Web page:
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Don’t have sumac, or realized you’re all out while you’re cooking? Here are the best ways to substitute for sumac in just about any recipe!
What is Sumac?
When most people think of sumac, they instantly think of “poison sumac,” today we will be discussing the substitutes for sumac spice. Sumac, is a dark red spice that is popular in several Middle Eastern nations which is made from the crushed dried berries of the sumac plant.
Sumac’s flavor profile can be described as being like a citrus fruit, with an additional robust spiciness that can brighten any dish. It is a very versatile spice that will add a subtle citrusy, tangy flavor to dry rubs, grilled meats and vegetables, salads, sauces ad dips and even some desserts!
But, if you can’t find any, what else can you use in its place? I invite you to keep reading to find out.
Best substitutes for sumac
If you’re looking for a substitute for sumac, you’re probably more interested in the citrusy, acidic, spicy flavor profile. Fortunately for you, there are a number of spices with similar taste profiles that can make great sumac alternatives. Our favorite sumac substitutes are:
- Lemon zest
- Lemon juice
- Lemon pepper seasoning
Let’s have a look at some of the best substitutes for sumac below.
1. Lemon zest
One of the best substitutes for sumac is lemon zest. Due to its sour, acidic flavor, lemon zest makes an excellent substitute for sumac spice in cooking.
The flavor of lemon zest is perfect for grilled chicken as well as shellfish and it is quite easy to get lemon zest. You might even have a lemon that you can zest in your kitchen right at this minute.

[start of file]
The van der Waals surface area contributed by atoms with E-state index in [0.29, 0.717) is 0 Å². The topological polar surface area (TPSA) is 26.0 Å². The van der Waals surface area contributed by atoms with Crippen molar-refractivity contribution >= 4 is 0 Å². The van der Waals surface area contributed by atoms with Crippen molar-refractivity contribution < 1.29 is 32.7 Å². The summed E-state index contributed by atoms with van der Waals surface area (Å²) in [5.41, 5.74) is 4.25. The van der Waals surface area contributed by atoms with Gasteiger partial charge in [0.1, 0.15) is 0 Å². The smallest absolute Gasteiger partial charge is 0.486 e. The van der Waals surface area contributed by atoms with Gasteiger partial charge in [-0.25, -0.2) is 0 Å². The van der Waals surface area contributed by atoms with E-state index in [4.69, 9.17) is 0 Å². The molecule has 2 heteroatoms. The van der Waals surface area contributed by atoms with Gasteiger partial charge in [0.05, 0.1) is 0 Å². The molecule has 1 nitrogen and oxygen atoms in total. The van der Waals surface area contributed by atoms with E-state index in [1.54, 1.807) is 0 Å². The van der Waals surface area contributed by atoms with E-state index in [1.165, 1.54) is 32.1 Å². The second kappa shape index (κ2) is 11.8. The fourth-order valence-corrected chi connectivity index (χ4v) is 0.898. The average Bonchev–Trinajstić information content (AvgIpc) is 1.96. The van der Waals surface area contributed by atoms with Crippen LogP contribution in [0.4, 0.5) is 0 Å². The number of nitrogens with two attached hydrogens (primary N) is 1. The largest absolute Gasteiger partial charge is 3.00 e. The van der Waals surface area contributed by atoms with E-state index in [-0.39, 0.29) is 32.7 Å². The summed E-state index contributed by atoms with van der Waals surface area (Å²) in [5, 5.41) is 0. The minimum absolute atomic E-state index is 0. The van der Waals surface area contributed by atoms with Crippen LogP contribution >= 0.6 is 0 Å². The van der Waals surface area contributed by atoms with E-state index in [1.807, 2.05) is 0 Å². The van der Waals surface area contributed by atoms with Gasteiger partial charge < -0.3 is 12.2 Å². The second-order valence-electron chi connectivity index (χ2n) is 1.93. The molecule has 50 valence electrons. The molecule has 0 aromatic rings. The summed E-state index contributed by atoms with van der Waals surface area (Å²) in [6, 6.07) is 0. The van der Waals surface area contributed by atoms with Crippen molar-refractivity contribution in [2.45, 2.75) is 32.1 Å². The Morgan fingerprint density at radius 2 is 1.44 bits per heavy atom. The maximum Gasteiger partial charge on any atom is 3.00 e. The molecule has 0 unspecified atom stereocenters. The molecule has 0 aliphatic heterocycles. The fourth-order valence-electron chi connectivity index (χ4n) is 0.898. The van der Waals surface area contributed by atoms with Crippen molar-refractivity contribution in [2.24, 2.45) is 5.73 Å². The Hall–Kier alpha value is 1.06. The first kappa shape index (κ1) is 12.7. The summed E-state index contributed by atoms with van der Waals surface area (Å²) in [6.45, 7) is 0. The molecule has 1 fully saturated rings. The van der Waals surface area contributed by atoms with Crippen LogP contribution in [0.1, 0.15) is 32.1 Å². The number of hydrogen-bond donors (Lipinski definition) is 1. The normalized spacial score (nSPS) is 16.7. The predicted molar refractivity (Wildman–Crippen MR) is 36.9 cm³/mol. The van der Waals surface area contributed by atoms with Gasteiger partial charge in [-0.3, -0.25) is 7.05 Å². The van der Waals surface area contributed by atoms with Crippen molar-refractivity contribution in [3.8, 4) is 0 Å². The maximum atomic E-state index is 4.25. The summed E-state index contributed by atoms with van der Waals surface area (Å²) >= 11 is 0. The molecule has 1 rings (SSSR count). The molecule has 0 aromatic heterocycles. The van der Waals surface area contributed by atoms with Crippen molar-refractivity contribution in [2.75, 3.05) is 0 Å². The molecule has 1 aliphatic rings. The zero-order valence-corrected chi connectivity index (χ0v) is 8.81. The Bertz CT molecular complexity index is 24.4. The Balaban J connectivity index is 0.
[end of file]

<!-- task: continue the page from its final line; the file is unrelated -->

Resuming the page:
Additionally, some experts advise adding a pinch of salt to the zest when using it in place of sumac. A good substitute ratio for sumac to lemon zest is 1:1 ½. This means for every teaspoon of sumac a recipe calls for, replace with 1 ½ teaspoon of lemon zest plus a little salt.
Vinegar also makes a great sumac substitute as well. Vinegar is great to use as a stand-in for sumac as most people always have it on hand.
Like sumac, vinegar has a nice tartness that makes it a good substitute for sumac spice. It’s more acidic than sumac, so handle it with care. Vinegar can be used for topping salads, sauces, and condiments in place of sumac spice.
3. Lemon juice
Lemon juice is another easy way to substitute for sumac in recipes. Simply squeeze some lemons into your recipe for that nice sour, citrusy, tart, and acidic flavor.
While lemon juice is great for replacing sumac, it is advisable to sprinkle a little salt on the lemon juice to lessen the bitterness.
When using lemon juice as an alternative to sumac, start by adding small amounts to the dish, then adjust until you get the flavor you would like. And, if you don’t have lemon juice, you can use lime juice as well.
4. Lemon pepper seasoning
Lemon pepper seasoning is an excellent alternative for sumac in cooking. Lemon pepper seasoning is made using dried lemon zest and freshly ground black pepper and ultimately makes for a very similar flavor to that of sumac i.e that nice citrusy spice.
To get the perfect replacement, use one and a half the amount needed in the sumac recipe.
An ideal substitute is 1:1 ½. This means if a recipe calls for 1 teaspoon of sumac, replace it with 1 ½ teaspoons of lemon pepper seasoning.